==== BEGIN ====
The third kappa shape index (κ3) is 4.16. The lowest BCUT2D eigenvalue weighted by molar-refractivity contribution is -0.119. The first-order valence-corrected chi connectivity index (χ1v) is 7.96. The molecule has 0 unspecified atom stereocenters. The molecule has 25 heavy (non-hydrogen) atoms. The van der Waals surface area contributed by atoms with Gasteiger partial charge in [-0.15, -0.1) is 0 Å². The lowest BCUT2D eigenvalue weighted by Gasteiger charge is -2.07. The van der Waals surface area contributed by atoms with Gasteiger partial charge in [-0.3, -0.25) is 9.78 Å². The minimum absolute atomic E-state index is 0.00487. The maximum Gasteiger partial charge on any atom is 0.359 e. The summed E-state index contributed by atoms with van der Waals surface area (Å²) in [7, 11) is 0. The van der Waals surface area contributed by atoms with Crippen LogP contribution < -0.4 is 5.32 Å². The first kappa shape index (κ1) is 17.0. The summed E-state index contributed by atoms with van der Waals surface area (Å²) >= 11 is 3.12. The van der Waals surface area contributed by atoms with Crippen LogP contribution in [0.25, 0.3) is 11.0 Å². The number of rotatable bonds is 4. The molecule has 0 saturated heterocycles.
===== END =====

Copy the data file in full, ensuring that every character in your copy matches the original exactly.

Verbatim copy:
The third kappa shape index (κ3) is 4.16. The lowest BCUT2D eigenvalue weighted by molar-refractivity contribution is -0.119. The first-order valence-corrected chi connectivity index (χ1v) is 7.96. The molecule has 0 unspecified atom stereocenters. The molecule has 25 heavy (non-hydrogen) atoms. The van der Waals surface area contributed by atoms with Gasteiger partial charge in [-0.15, -0.1) is 0 Å². The lowest BCUT2D eigenvalue weighted by Gasteiger charge is -2.07. The van der Waals surface area contributed by atoms with Gasteiger partial charge in [-0.3, -0.25) is 9.78 Å². The minimum absolute atomic E-state index is 0.00487. The maximum Gasteiger partial charge on any atom is 0.359 e. The summed E-state index contributed by atoms with van der Waals surface area (Å²) in [7, 11) is 0. The van der Waals surface area contributed by atoms with Crippen LogP contribution < -0.4 is 5.32 Å². The first kappa shape index (κ1) is 17.0. The summed E-state index contributed by atoms with van der Waals surface area (Å²) >= 11 is 3.12. The van der Waals surface area contributed by atoms with Crippen LogP contribution in [0.25, 0.3) is 11.0 Å². The number of rotatable bonds is 4. The molecule has 0 saturated heterocycles.